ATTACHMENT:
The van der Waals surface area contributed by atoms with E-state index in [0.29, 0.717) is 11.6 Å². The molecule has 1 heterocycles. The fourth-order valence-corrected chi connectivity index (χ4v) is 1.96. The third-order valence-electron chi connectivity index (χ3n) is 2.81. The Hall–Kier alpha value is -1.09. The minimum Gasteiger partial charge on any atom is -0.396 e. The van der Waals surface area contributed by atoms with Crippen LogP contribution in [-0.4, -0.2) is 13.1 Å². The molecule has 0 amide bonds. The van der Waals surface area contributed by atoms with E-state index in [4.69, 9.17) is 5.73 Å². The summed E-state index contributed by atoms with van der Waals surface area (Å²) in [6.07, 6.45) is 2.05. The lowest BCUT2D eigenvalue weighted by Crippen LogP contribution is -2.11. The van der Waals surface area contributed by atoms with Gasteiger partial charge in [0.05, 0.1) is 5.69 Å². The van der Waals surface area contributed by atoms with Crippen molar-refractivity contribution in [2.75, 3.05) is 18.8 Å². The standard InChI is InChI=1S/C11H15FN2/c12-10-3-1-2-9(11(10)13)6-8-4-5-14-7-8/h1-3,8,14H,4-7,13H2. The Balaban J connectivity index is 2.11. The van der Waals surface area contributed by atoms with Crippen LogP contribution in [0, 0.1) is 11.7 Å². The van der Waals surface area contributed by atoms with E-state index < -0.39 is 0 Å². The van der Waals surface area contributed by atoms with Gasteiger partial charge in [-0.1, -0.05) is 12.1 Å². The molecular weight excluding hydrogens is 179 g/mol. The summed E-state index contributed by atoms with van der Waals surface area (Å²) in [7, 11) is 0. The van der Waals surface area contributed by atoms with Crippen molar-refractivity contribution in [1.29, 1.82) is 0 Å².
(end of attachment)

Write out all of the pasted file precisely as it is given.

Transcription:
The van der Waals surface area contributed by atoms with E-state index in [0.29, 0.717) is 11.6 Å². The molecule has 1 heterocycles. The fourth-order valence-corrected chi connectivity index (χ4v) is 1.96. The third-order valence-electron chi connectivity index (χ3n) is 2.81. The Hall–Kier alpha value is -1.09. The minimum Gasteiger partial charge on any atom is -0.396 e. The van der Waals surface area contributed by atoms with Crippen LogP contribution in [-0.4, -0.2) is 13.1 Å². The molecule has 0 amide bonds. The van der Waals surface area contributed by atoms with E-state index in [4.69, 9.17) is 5.73 Å². The summed E-state index contributed by atoms with van der Waals surface area (Å²) in [6.07, 6.45) is 2.05. The lowest BCUT2D eigenvalue weighted by Crippen LogP contribution is -2.11. The van der Waals surface area contributed by atoms with Gasteiger partial charge in [0.05, 0.1) is 5.69 Å². The van der Waals surface area contributed by atoms with Crippen molar-refractivity contribution in [2.75, 3.05) is 18.8 Å². The standard InChI is InChI=1S/C11H15FN2/c12-10-3-1-2-9(11(10)13)6-8-4-5-14-7-8/h1-3,8,14H,4-7,13H2. The Balaban J connectivity index is 2.11. The van der Waals surface area contributed by atoms with Crippen LogP contribution in [0, 0.1) is 11.7 Å². The van der Waals surface area contributed by atoms with E-state index < -0.39 is 0 Å². The van der Waals surface area contributed by atoms with Gasteiger partial charge in [-0.1, -0.05) is 12.1 Å². The molecular weight excluding hydrogens is 179 g/mol. The summed E-state index contributed by atoms with van der Waals surface area (Å²) in [7, 11) is 0. The van der Waals surface area contributed by atoms with Crippen molar-refractivity contribution in [1.29, 1.82) is 0 Å².